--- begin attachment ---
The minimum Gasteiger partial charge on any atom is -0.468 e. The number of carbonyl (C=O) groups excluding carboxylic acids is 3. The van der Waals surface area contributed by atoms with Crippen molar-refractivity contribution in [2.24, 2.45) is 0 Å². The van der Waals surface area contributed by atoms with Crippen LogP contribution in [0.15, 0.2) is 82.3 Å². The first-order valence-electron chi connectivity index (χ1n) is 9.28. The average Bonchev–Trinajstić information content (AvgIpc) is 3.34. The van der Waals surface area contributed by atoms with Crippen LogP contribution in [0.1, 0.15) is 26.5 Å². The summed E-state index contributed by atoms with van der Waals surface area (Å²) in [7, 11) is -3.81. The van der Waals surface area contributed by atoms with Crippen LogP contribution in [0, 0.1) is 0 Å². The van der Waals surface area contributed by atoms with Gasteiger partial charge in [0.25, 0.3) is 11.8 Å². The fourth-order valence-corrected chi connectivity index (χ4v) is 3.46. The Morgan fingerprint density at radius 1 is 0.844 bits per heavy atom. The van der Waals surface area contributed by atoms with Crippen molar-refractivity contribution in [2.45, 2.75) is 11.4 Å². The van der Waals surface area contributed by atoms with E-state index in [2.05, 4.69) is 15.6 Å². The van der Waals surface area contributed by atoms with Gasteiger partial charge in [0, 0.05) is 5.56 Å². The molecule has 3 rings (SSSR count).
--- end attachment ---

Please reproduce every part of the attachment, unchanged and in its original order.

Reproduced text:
The minimum Gasteiger partial charge on any atom is -0.468 e. The number of carbonyl (C=O) groups excluding carboxylic acids is 3. The van der Waals surface area contributed by atoms with Crippen molar-refractivity contribution in [2.24, 2.45) is 0 Å². The van der Waals surface area contributed by atoms with Crippen LogP contribution in [0.15, 0.2) is 82.3 Å². The first-order valence-electron chi connectivity index (χ1n) is 9.28. The average Bonchev–Trinajstić information content (AvgIpc) is 3.34. The van der Waals surface area contributed by atoms with Crippen LogP contribution in [0.1, 0.15) is 26.5 Å². The summed E-state index contributed by atoms with van der Waals surface area (Å²) in [7, 11) is -3.81. The van der Waals surface area contributed by atoms with Crippen LogP contribution in [0, 0.1) is 0 Å². The van der Waals surface area contributed by atoms with Gasteiger partial charge in [0.25, 0.3) is 11.8 Å². The fourth-order valence-corrected chi connectivity index (χ4v) is 3.46. The Morgan fingerprint density at radius 1 is 0.844 bits per heavy atom. The van der Waals surface area contributed by atoms with Crippen molar-refractivity contribution in [2.45, 2.75) is 11.4 Å². The van der Waals surface area contributed by atoms with E-state index in [2.05, 4.69) is 15.6 Å². The van der Waals surface area contributed by atoms with Gasteiger partial charge in [0, 0.05) is 5.56 Å². The molecule has 3 rings (SSSR count).